Monday, November 16, 2020

Hesaru hittina unde- Moong dal LAddu

To me, the Hesaru hittina unde Aka the moong dal laddus are synonymous with the festival of lights. These laddus are rich, delicious and melt in the mouth. These sweet meats taste almost like besan ke laddus but still, you can find some subtle differences in taste and texture.

During my growing years, the moong-dal laddus were made on an industrial scale. I have vivid memories of my paternal grandmother roasting the lentils on low heat and checking if the color had changed to that of the "kempu sampige" (magnolia champaca).  The family cook turning the roasted lentils to a fine flour on the stone grinder. And last but not the least, my mother pouring hot clarified butter to the ground lentil and sugar mixture and shaping them into balls. These laddus were a favorite as a kid and I would gleefully gobble them up. Memories do a have to transport you back in time.

The recipe that you are about to see comes straight from my paternal grandmother's kitchen. This is not one of those easy and quick fix recipes. For it does require some amout of patience and expertise. The key to great tasting moong-dal laddus lies in slow roasting the lentils. Under roasting the lentils will yield raw tasing and flavorless laddus. Where as, over roasting will make the laddus taste bitter. Patience is the key to get these laddus right so do not be tempted to increase the heat speed up the cooking process. Also do not skimp on the quantity of sugar and ghee. These laddus are truly a labour of love and patience. As they say "all good things take time"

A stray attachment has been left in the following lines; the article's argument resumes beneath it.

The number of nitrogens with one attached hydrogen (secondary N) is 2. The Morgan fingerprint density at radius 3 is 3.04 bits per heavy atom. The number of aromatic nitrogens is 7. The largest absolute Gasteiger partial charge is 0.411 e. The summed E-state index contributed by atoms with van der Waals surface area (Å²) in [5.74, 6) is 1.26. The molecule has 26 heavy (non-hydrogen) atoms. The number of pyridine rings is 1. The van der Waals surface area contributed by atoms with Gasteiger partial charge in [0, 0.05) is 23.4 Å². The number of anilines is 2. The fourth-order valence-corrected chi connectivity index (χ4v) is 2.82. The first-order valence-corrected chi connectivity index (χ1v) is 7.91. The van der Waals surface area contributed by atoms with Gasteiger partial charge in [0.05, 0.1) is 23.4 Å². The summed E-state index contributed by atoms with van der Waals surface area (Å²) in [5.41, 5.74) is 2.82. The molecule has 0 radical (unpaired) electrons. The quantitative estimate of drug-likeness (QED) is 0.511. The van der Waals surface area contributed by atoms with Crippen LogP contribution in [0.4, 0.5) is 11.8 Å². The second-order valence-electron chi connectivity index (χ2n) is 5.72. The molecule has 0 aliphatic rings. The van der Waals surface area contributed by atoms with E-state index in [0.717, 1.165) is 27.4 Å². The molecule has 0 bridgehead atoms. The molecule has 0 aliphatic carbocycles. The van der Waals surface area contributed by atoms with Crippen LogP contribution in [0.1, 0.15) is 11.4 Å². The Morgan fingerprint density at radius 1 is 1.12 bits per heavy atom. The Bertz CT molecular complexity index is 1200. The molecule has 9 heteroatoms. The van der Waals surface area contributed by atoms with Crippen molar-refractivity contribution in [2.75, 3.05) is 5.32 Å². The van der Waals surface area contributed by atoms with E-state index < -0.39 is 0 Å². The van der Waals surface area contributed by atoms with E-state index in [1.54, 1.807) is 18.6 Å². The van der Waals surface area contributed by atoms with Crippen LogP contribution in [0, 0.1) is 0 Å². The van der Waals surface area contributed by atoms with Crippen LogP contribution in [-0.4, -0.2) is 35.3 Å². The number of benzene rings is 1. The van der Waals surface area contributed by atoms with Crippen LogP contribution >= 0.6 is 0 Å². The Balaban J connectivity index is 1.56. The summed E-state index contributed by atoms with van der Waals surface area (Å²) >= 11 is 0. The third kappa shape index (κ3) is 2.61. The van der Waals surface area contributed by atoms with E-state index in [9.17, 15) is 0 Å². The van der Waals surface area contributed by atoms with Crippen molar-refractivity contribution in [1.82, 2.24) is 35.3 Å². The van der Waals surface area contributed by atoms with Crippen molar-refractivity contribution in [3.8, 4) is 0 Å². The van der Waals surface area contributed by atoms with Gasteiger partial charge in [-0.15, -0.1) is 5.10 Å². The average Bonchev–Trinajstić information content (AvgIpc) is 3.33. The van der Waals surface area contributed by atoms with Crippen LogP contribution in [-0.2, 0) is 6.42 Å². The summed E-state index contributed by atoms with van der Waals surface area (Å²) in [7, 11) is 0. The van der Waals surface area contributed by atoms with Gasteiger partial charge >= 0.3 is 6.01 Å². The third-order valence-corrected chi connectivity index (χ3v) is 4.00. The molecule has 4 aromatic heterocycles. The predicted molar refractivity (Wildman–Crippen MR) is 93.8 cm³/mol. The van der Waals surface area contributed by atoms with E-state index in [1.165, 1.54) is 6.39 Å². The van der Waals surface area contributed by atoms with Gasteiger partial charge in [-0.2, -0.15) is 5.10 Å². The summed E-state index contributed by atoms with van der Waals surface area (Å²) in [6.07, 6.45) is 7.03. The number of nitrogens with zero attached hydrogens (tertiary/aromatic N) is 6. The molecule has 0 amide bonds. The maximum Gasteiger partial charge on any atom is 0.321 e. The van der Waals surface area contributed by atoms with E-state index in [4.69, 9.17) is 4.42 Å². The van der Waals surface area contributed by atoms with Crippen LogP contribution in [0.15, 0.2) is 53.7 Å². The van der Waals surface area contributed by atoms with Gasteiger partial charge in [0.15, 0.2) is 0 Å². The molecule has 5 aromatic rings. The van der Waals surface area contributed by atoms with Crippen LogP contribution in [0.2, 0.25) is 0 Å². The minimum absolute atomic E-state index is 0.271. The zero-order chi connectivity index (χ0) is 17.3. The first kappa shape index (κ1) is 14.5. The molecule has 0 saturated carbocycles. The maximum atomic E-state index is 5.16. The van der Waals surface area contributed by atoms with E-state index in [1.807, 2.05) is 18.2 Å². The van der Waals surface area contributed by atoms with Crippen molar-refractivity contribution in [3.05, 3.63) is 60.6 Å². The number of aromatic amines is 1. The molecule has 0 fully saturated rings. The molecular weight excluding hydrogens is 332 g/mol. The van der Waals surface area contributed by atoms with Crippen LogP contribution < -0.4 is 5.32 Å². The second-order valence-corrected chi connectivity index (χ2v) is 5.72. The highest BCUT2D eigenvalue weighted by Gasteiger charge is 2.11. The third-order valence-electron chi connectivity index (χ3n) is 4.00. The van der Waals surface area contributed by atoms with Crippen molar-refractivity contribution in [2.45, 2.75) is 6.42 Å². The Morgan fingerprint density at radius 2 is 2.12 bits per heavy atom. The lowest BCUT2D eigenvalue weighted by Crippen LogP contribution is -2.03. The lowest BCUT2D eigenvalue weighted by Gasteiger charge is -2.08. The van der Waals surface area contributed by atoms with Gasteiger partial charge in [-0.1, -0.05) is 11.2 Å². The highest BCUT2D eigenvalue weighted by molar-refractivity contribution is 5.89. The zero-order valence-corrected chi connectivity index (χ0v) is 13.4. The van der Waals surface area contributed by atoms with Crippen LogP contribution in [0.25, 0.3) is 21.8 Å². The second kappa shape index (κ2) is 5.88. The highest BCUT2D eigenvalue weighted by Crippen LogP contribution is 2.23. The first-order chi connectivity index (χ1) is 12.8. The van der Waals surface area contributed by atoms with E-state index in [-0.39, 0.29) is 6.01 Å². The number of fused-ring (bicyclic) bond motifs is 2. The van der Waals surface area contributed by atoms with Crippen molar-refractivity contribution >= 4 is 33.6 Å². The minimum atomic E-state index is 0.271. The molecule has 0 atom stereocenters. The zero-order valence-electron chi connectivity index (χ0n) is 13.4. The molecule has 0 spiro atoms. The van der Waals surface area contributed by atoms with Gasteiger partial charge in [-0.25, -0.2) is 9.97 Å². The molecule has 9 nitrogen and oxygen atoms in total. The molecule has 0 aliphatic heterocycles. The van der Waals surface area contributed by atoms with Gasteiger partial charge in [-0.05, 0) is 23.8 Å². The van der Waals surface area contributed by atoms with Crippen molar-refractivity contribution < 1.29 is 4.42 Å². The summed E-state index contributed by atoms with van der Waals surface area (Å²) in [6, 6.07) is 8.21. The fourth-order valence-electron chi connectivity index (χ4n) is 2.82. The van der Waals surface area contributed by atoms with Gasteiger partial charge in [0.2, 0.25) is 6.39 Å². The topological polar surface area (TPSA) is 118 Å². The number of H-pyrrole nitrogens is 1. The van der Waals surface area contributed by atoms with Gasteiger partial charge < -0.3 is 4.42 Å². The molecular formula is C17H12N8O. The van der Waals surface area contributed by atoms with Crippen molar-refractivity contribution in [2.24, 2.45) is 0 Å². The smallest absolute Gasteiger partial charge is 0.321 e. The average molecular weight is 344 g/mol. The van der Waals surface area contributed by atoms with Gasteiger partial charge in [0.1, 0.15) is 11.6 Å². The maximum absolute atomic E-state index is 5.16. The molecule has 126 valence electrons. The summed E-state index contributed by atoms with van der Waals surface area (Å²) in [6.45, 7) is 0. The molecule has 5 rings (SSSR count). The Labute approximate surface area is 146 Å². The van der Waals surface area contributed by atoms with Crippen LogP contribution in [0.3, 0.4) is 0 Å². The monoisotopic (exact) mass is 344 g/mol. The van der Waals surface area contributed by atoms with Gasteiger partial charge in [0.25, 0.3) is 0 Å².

Unlike the besan laddus, the moong dal laddus are not available in sweet shops. These laddus are something that has to be made from the scratch. Although, there are some brands that do sell the moong-dal flour, I doubt if they would be as aromatic as the flour that is made at home.

The bright side about the whole process is that, these laddus have a long shelf life. So they are just perfect to pass on as edible gifts during the festive season or they make a great accompaniment to you evening tea or coffee. 

Give this recipe a try and let me know what you think!! Happy Diwali!!

Moong dal laddu Recipe:

Preparation time: 40min

Cooking time: 30

Makes- approximately 30-35 laddus

Ingredients :

Moong dal- 500gms

Powdered sugar- 500gms

Cardamom powder- 1/2tspn

Ghee- 250-300ml+2tbspn

Cashewnuts- 1/4cup, broken

Golden raisins- 3tbspn


To make the Moong dal flour:

  • Dry roast the moong dal in a thick bottomed pan on low heat till it turns slightly brown in color and nice aroma is emanated.
  • Allow the roasted moong to cool completely and then grind the moong dal to a fine powder in a blender jar.
  • Sift the flour in  a sieve and blend again to get a smooth flour. Store the flour in an airtight container till further use.
To proceed:
  • Assemble the 500gms of the ground Moong dal flour with the powdered sugar and cardamom powder in a large bowl and keep aside.
  • Heat 2tbspns of ghee in a pan and add the cashew nuts and fry till they turn brown. Stir in the raisins and fry till they puff up take off the heat and add to the moong-dal and sugar mixture.
  • Add the 250ml ghee to the same pan and warm the ghee till it is melted and hot enough to handle with bare hands.
  • Add the warm ghee 1-2tbspns at a time to the moong-dal mixture and shape them into balls and store them in airtight container.
  • The laddus have a shelf life of 15-20 days only if they stay that long.
  • 500 grams of moong dal will yield approximately 700gms of flour. I have used 500 gas of flour for this recipe.
  • The cardamom powder can be replaced with nutmeg powder.
  • You can use equal quantity of Bura sugar or Tagar to instead of ordinary sugar to get a crunchy texture.
  • When shaping the laddus, gradually add 1 table spoon of ghee at a time. Adding more ghee will result in soft halwa like laddus. 

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